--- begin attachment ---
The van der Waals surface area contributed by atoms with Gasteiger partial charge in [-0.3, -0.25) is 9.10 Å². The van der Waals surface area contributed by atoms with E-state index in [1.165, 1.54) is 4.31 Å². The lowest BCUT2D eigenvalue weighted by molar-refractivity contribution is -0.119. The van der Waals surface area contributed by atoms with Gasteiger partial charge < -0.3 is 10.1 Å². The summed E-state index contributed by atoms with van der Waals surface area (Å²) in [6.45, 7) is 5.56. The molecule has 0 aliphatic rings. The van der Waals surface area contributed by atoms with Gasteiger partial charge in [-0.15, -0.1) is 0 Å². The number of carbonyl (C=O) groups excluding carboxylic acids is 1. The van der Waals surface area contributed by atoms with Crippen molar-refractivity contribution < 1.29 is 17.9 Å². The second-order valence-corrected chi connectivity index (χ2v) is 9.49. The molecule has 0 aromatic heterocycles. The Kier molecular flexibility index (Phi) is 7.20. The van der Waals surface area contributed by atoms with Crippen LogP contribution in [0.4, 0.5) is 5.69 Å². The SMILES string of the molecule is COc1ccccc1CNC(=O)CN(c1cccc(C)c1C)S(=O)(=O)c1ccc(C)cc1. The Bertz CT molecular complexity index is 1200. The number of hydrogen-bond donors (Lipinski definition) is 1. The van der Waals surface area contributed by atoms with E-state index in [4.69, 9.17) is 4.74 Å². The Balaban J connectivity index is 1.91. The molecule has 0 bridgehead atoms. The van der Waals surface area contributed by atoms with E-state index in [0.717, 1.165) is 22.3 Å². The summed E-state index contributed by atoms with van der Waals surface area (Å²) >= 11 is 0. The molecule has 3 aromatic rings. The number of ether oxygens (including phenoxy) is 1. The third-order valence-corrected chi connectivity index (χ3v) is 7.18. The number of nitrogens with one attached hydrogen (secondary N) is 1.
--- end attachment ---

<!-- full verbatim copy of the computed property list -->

The van der Waals surface area contributed by atoms with Gasteiger partial charge in [-0.3, -0.25) is 9.10 Å². The van der Waals surface area contributed by atoms with E-state index in [1.165, 1.54) is 4.31 Å². The lowest BCUT2D eigenvalue weighted by molar-refractivity contribution is -0.119. The van der Waals surface area contributed by atoms with Gasteiger partial charge < -0.3 is 10.1 Å². The summed E-state index contributed by atoms with van der Waals surface area (Å²) in [6.45, 7) is 5.56. The molecule has 0 aliphatic rings. The van der Waals surface area contributed by atoms with Gasteiger partial charge in [-0.15, -0.1) is 0 Å². The number of carbonyl (C=O) groups excluding carboxylic acids is 1. The van der Waals surface area contributed by atoms with Crippen molar-refractivity contribution < 1.29 is 17.9 Å². The second-order valence-corrected chi connectivity index (χ2v) is 9.49. The molecule has 0 aromatic heterocycles. The Kier molecular flexibility index (Phi) is 7.20. The van der Waals surface area contributed by atoms with Crippen LogP contribution in [0.4, 0.5) is 5.69 Å². The SMILES string of the molecule is COc1ccccc1CNC(=O)CN(c1cccc(C)c1C)S(=O)(=O)c1ccc(C)cc1. The Bertz CT molecular complexity index is 1200. The number of hydrogen-bond donors (Lipinski definition) is 1. The van der Waals surface area contributed by atoms with E-state index in [4.69, 9.17) is 4.74 Å². The Balaban J connectivity index is 1.91. The molecule has 0 bridgehead atoms. The van der Waals surface area contributed by atoms with E-state index in [0.717, 1.165) is 22.3 Å². The summed E-state index contributed by atoms with van der Waals surface area (Å²) >= 11 is 0. The molecule has 3 aromatic rings. The number of ether oxygens (including phenoxy) is 1. The third-order valence-corrected chi connectivity index (χ3v) is 7.18. The number of nitrogens with one attached hydrogen (secondary N) is 1.